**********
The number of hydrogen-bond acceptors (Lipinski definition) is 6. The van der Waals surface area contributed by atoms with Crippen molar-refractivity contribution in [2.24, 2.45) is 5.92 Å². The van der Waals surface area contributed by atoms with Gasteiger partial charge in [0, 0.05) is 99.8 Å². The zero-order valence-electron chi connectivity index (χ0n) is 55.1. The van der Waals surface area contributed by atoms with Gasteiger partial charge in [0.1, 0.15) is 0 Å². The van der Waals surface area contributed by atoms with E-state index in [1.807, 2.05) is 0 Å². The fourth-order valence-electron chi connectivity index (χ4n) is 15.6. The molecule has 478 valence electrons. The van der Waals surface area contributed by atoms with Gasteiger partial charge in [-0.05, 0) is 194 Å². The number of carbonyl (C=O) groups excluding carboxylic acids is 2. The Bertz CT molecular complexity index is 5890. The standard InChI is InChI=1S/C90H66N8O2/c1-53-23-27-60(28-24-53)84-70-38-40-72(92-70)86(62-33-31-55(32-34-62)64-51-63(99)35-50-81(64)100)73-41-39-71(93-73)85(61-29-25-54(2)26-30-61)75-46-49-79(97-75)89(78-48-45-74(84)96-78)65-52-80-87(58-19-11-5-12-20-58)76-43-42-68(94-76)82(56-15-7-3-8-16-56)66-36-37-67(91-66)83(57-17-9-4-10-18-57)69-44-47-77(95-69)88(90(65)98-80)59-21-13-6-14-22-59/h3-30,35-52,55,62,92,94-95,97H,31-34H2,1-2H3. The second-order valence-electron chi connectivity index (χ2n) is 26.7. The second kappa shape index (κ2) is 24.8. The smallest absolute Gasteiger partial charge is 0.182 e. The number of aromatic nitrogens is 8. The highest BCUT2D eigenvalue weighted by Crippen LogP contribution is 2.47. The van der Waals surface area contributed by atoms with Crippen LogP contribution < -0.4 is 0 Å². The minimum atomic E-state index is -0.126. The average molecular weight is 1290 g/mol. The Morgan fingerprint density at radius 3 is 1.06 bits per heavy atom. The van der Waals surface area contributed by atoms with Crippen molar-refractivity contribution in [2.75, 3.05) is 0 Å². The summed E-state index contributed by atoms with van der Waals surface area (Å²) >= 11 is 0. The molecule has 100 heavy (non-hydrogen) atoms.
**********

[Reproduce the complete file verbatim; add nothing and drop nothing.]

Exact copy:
The number of hydrogen-bond acceptors (Lipinski definition) is 6. The van der Waals surface area contributed by atoms with Crippen molar-refractivity contribution in [2.24, 2.45) is 5.92 Å². The van der Waals surface area contributed by atoms with Gasteiger partial charge in [0, 0.05) is 99.8 Å². The zero-order valence-electron chi connectivity index (χ0n) is 55.1. The van der Waals surface area contributed by atoms with Gasteiger partial charge in [0.1, 0.15) is 0 Å². The van der Waals surface area contributed by atoms with E-state index in [1.807, 2.05) is 0 Å². The fourth-order valence-electron chi connectivity index (χ4n) is 15.6. The molecule has 478 valence electrons. The van der Waals surface area contributed by atoms with Gasteiger partial charge in [-0.05, 0) is 194 Å². The number of carbonyl (C=O) groups excluding carboxylic acids is 2. The Bertz CT molecular complexity index is 5890. The standard InChI is InChI=1S/C90H66N8O2/c1-53-23-27-60(28-24-53)84-70-38-40-72(92-70)86(62-33-31-55(32-34-62)64-51-63(99)35-50-81(64)100)73-41-39-71(93-73)85(61-29-25-54(2)26-30-61)75-46-49-79(97-75)89(78-48-45-74(84)96-78)65-52-80-87(58-19-11-5-12-20-58)76-43-42-68(94-76)82(56-15-7-3-8-16-56)66-36-37-67(91-66)83(57-17-9-4-10-18-57)69-44-47-77(95-69)88(90(65)98-80)59-21-13-6-14-22-59/h3-30,35-52,55,62,92,94-95,97H,31-34H2,1-2H3. The second-order valence-electron chi connectivity index (χ2n) is 26.7. The second kappa shape index (κ2) is 24.8. The smallest absolute Gasteiger partial charge is 0.182 e. The number of aromatic nitrogens is 8. The highest BCUT2D eigenvalue weighted by Crippen LogP contribution is 2.47. The van der Waals surface area contributed by atoms with Crippen LogP contribution < -0.4 is 0 Å². The minimum atomic E-state index is -0.126. The average molecular weight is 1290 g/mol. The Morgan fingerprint density at radius 3 is 1.06 bits per heavy atom. The van der Waals surface area contributed by atoms with Crippen molar-refractivity contribution in [2.75, 3.05) is 0 Å². The summed E-state index contributed by atoms with van der Waals surface area (Å²) >= 11 is 0. The molecule has 100 heavy (non-hydrogen) atoms.